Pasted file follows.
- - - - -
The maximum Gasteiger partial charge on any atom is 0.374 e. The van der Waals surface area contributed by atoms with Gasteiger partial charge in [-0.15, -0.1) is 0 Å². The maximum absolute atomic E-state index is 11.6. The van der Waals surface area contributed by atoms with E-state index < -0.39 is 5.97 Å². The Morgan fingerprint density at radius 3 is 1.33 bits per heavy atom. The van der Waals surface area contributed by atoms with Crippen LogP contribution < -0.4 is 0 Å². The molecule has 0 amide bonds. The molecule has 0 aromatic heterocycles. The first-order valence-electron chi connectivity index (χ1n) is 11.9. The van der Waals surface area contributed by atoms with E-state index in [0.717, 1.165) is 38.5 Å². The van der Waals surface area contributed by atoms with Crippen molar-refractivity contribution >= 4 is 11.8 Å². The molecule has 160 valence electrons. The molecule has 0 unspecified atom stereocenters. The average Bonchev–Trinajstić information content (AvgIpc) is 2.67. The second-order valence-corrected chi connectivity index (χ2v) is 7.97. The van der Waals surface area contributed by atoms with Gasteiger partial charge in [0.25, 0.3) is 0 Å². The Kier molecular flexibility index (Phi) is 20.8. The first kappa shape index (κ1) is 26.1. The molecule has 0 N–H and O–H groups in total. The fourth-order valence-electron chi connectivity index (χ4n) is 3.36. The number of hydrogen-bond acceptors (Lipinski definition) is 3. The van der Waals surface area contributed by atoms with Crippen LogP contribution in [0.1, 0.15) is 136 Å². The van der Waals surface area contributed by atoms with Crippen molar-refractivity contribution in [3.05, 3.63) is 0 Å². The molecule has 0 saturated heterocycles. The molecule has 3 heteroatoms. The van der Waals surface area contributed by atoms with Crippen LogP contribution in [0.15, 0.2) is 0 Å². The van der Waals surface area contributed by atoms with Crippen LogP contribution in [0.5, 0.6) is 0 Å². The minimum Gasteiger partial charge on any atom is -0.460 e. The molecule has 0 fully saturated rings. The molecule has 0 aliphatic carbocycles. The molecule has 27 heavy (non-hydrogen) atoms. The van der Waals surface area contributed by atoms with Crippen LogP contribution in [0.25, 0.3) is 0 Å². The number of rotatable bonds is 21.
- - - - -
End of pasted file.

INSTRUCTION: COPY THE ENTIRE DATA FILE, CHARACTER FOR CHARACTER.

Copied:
The maximum Gasteiger partial charge on any atom is 0.374 e. The van der Waals surface area contributed by atoms with Gasteiger partial charge in [-0.15, -0.1) is 0 Å². The maximum absolute atomic E-state index is 11.6. The van der Waals surface area contributed by atoms with E-state index < -0.39 is 5.97 Å². The Morgan fingerprint density at radius 3 is 1.33 bits per heavy atom. The van der Waals surface area contributed by atoms with Crippen LogP contribution < -0.4 is 0 Å². The molecule has 0 amide bonds. The molecule has 0 aromatic heterocycles. The first-order valence-electron chi connectivity index (χ1n) is 11.9. The van der Waals surface area contributed by atoms with E-state index in [0.717, 1.165) is 38.5 Å². The van der Waals surface area contributed by atoms with Crippen molar-refractivity contribution >= 4 is 11.8 Å². The molecule has 160 valence electrons. The molecule has 0 unspecified atom stereocenters. The average Bonchev–Trinajstić information content (AvgIpc) is 2.67. The second-order valence-corrected chi connectivity index (χ2v) is 7.97. The van der Waals surface area contributed by atoms with Gasteiger partial charge in [0.25, 0.3) is 0 Å². The Kier molecular flexibility index (Phi) is 20.8. The first kappa shape index (κ1) is 26.1. The molecule has 0 N–H and O–H groups in total. The fourth-order valence-electron chi connectivity index (χ4n) is 3.36. The number of hydrogen-bond acceptors (Lipinski definition) is 3. The van der Waals surface area contributed by atoms with Crippen LogP contribution in [0.1, 0.15) is 136 Å². The van der Waals surface area contributed by atoms with Crippen molar-refractivity contribution in [3.05, 3.63) is 0 Å². The molecule has 0 saturated heterocycles. The molecule has 3 heteroatoms. The van der Waals surface area contributed by atoms with Crippen LogP contribution in [0.15, 0.2) is 0 Å². The van der Waals surface area contributed by atoms with Crippen LogP contribution in [0.5, 0.6) is 0 Å². The minimum Gasteiger partial charge on any atom is -0.460 e. The molecule has 0 fully saturated rings. The molecule has 0 aliphatic carbocycles. The molecule has 27 heavy (non-hydrogen) atoms. The van der Waals surface area contributed by atoms with Crippen LogP contribution in [0.25, 0.3) is 0 Å². The number of rotatable bonds is 21.